The bottleneck analysis was able to quantify the capacity that is being lost due to this inefficiency, but as I alluded, this was not the entire story. Another big impact of this is on passenger experience. That is, time spent waiting in queues in the system. In order to study queuing times, we turn to another Operations Research tool: Simulation, specifically Process-Driven Discrete Event Simulation. Note: There may be an opportunity to apply Queuing Theory, another Operations Research discipline, but we won't be doing that here today.

Discrete Event Simulation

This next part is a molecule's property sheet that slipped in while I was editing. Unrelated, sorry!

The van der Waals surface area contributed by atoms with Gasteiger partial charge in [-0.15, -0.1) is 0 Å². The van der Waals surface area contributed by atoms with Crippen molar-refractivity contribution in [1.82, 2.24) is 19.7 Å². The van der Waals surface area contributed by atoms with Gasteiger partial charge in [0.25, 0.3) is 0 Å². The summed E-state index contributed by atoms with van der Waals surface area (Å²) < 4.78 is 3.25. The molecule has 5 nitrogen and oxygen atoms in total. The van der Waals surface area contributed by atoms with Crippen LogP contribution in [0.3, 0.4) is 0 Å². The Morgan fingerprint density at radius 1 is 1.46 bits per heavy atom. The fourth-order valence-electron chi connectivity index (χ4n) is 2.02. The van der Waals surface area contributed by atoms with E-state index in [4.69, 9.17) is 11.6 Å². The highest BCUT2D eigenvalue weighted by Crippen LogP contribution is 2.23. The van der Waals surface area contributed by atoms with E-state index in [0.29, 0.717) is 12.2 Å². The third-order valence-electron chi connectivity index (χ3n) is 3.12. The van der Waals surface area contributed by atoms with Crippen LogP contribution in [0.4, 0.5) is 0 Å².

Discrete Event Simulation is a computer simulation paradigm where a model is made of the real world process and the key focus is the entities (passengers) and resources (boarding pass checkers and x-ray teams) in the system. The focus is on discrete, indivisible things like people and machines. "Event" because the driving mechanism of the model is a list of events that are processed in chronological order, events that typically spawn new events to be scheduled. An alternative driving mechanism is with set timesteps as in system dynamics, continuous simulations. Using a DES model allows you to go beyond the simple mathematics of bottleneck analysis. By explicitly tracking individual passengers as they go through the process, important statistics can be collected like utilisation rates and waiting times.